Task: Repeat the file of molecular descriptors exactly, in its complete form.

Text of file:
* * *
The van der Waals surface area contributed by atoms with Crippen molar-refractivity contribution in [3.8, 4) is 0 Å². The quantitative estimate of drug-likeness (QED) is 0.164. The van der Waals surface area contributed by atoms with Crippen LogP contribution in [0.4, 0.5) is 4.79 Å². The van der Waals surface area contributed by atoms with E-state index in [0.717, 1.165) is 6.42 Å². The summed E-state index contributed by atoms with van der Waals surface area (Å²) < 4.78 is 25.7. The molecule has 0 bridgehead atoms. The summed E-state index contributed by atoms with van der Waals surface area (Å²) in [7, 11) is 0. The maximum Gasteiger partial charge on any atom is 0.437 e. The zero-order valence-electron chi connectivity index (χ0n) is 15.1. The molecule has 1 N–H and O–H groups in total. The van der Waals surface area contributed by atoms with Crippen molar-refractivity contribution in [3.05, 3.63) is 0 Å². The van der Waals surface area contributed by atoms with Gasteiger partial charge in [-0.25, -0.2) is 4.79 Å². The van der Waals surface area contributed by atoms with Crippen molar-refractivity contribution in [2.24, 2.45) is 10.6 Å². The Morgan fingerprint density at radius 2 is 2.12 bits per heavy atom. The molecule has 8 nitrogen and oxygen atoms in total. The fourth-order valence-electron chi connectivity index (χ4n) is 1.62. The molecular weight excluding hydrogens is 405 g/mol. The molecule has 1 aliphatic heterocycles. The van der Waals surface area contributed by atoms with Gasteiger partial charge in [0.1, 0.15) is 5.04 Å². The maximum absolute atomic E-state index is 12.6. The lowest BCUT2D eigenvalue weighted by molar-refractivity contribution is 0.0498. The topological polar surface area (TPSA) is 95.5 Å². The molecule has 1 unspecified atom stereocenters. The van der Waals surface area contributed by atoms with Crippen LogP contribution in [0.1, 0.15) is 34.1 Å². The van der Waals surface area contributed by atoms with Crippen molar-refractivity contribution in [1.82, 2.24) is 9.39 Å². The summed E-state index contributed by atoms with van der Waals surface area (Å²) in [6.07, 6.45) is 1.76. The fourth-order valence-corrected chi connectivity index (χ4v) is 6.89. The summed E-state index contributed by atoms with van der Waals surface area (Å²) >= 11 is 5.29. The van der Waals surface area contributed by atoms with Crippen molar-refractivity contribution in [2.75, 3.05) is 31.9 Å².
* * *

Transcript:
The van der Waals surface area contributed by atoms with Crippen molar-refractivity contribution in [3.8, 4) is 0 Å². The quantitative estimate of drug-likeness (QED) is 0.164. The van der Waals surface area contributed by atoms with Crippen LogP contribution in [0.4, 0.5) is 4.79 Å². The van der Waals surface area contributed by atoms with E-state index in [0.717, 1.165) is 6.42 Å². The summed E-state index contributed by atoms with van der Waals surface area (Å²) < 4.78 is 25.7. The molecule has 0 bridgehead atoms. The summed E-state index contributed by atoms with van der Waals surface area (Å²) in [7, 11) is 0. The maximum Gasteiger partial charge on any atom is 0.437 e. The zero-order valence-electron chi connectivity index (χ0n) is 15.1. The molecule has 1 N–H and O–H groups in total. The van der Waals surface area contributed by atoms with Crippen molar-refractivity contribution in [3.05, 3.63) is 0 Å². The van der Waals surface area contributed by atoms with Gasteiger partial charge in [-0.25, -0.2) is 4.79 Å². The van der Waals surface area contributed by atoms with Crippen molar-refractivity contribution in [2.24, 2.45) is 10.6 Å². The Morgan fingerprint density at radius 2 is 2.12 bits per heavy atom. The molecule has 8 nitrogen and oxygen atoms in total. The fourth-order valence-electron chi connectivity index (χ4n) is 1.62. The molecular weight excluding hydrogens is 405 g/mol. The molecule has 1 aliphatic heterocycles. The van der Waals surface area contributed by atoms with Gasteiger partial charge in [0.1, 0.15) is 5.04 Å². The maximum absolute atomic E-state index is 12.6. The lowest BCUT2D eigenvalue weighted by molar-refractivity contribution is 0.0498. The topological polar surface area (TPSA) is 95.5 Å². The molecule has 1 unspecified atom stereocenters. The van der Waals surface area contributed by atoms with Crippen LogP contribution in [0.1, 0.15) is 34.1 Å². The van der Waals surface area contributed by atoms with Crippen molar-refractivity contribution in [1.82, 2.24) is 9.39 Å². The summed E-state index contributed by atoms with van der Waals surface area (Å²) in [6.07, 6.45) is 1.76. The fourth-order valence-corrected chi connectivity index (χ4v) is 6.89. The summed E-state index contributed by atoms with van der Waals surface area (Å²) >= 11 is 5.29. The van der Waals surface area contributed by atoms with Crippen molar-refractivity contribution in [2.75, 3.05) is 31.9 Å².